We heard talk from people we met looking for wildlife that a good place to go was the Lamar Valley. Apparently it is a hot spot for all kinds of creatures and there was a bison carcass that had been attracting wolves, coyotes, and even some bears! One morning we got up before daybreak and headed out! It was in the 20’s as we sat in the darkness waiting for sunrise. Thank you Richard for bringing the portable propane fire pit to keep us warm! So we hung out for awhile and saw plenty of bison and pronghorn but nothing else. The girls took off to make a coffee run and had the best of luck. They first got caught in a bison march right on the highway. They were walking right next to the truck. Then continuing back they saw a bear by the side of the road! The boys got ripped off!!!! We scouted a few other areas in search of four legged beasts, but came up empty. We explored more geothermal wonders on the way back to camp such as the Sulphur Caldron and the Mud Volcano. Both were amazing and extremely smelly. The stench of rotten eggs hung thick in the air. As hostile as an environment like this was, you could still notice animal tracks all over the place. Maybe they came to hang out for the heat on chilly nights!

Well we hated to leave, but it was time to head to our next destination, Cody. Yellowstone, we will return to continue to explore your beauty! We traveled through the Sylvan Pass and out the east entrance to the park and dropped into the Bighorn Basin of Wyoming and entered the wild west town of Cody! My first impression was that it reminded me of my hometown of Alamogordo, NM but not as dry. While we loved Jackson Hole, it seemed a bit touristy and Cody was a working town but nice on it’s own! It is named after William Frederick Cody, primarily known as Buffalo Bill, from William Cody’s part in the creation of the original town. Everywhere you look, you see the old west, cowboys, cattle ranching and by looking at the surrounding landscape, you can tell the weather is harsh! Our living spots for the next couple days were located at the Ponderosa Campground. It was near the center of town and everything was within walking distance for the most part. Just down the street was the Buffalo Bill Center of the West, a fascinating museum that contained four to five other museums. Days can be spent there in the Plains Indian museum, natural history museum, the Buffalo Bill Museum, gun museum, and much more. There just wasn’t enough time to see it all. We had to explore the rest of the town of course. We spent an evening walking downtown and checking out all the cool western shops and had drinks at the Irma Hotel,  built by William Cody in 1902 and named it for his daughter, Irma. We watched the fun, but slightly cheesy nightly gunfight in the street outside the hotel and then ambled over to the Silver Dollar Bar. Another half a day was spent looking over the Old Trail Town museum! ‘On this site in 1895, Western scout and showman William F. (“Buffalo Bill”) Cody laid out the original townsite of Cody, Wyoming, which was named in his honor. Today Old Trail Town preserves the lifestyle and history of the Frontier West through a rare collection of authentic structures and furnishings. From remote locations in Wyoming and Montana these historic buildings were carefully disassembled, moved and reassembled here at Old Trail Town by Western historian Bob Edgar and friends. Located here also are thousands of historic artifacts from the Old West and grave sites of several notable Western figures. Among the is the grave of mountain man John Johnson, who was portrayed by the actor Robert Redford in the 1972 motion picture “Jeremiah Johnson”. Here too are original cabins used by Old West outlaws Butch Cassidy and the Sundance Kid and a Wyoming saloon frequented by Cassidy’s “Hole-in-the-Wall Gang”. Also on this site is the log cabin home of “Curley” a Crow Indian army scout who helped guide Lt Col. George A. Custer and the U.S. 7th Cavalry to the battle of the Little Big Horn in 1876. Old Trail Town exists today as a memorial to the uniquely American experience known throughout the world as “the Old West”.’ I LOVE THE OLD WEST!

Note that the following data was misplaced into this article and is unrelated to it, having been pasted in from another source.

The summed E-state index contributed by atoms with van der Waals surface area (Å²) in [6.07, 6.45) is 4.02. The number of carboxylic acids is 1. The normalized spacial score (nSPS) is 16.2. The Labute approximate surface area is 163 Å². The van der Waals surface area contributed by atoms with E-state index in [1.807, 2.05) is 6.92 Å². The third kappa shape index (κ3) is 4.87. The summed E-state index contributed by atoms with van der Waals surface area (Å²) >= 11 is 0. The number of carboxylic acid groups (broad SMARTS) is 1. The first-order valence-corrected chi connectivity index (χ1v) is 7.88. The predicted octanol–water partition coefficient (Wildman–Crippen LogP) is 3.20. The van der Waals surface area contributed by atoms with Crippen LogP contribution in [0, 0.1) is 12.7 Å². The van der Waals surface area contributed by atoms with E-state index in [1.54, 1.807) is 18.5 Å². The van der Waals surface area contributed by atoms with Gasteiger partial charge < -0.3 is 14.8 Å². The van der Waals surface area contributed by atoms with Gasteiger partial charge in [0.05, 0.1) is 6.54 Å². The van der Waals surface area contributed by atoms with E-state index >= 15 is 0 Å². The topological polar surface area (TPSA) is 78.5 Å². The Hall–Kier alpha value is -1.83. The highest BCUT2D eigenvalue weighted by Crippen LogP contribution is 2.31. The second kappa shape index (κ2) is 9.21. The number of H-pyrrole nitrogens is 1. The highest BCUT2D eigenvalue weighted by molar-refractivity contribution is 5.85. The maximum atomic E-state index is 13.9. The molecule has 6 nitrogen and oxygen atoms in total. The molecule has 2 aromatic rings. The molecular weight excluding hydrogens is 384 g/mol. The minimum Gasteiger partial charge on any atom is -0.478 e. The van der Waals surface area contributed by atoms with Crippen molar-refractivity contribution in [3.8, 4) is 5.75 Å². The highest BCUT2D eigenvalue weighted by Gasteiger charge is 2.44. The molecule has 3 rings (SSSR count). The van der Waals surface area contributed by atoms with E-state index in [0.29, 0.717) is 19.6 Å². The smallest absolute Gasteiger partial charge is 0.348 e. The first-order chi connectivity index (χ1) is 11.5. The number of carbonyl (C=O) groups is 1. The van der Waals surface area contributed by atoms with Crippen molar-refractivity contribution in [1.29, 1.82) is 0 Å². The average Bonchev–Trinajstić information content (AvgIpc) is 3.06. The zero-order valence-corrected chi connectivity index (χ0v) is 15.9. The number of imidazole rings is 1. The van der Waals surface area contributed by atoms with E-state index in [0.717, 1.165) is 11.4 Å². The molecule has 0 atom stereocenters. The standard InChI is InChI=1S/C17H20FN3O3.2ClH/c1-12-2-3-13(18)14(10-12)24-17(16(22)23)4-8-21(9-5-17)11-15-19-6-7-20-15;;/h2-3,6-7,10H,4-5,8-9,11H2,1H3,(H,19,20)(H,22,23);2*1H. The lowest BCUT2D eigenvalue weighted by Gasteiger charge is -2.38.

Now for some reminiscing. There was a town just a few miles away called Lovell. When Debbie was a child and first came to America from Wales, she and her family landed here. She spent about five years here and went to primary school. Well being so close and she hadn’t been back in decades, we took a drive to see her old stomping grounds. We found the house she lived in, the school she went to, and drove by the Western Sugar Factory where her Dad worked. As for the town itself……well it is a little rough around the edges and time hasn’t been very kind to the place. She enjoyed going back as we did too. As for the uneventful drive back home that, my friends, was our vacation and it was one that will never be forgotten. Debbie has uploaded the photos to One Drive and here is the link to the album! Thanks for reading and can’t wait for the next adventure!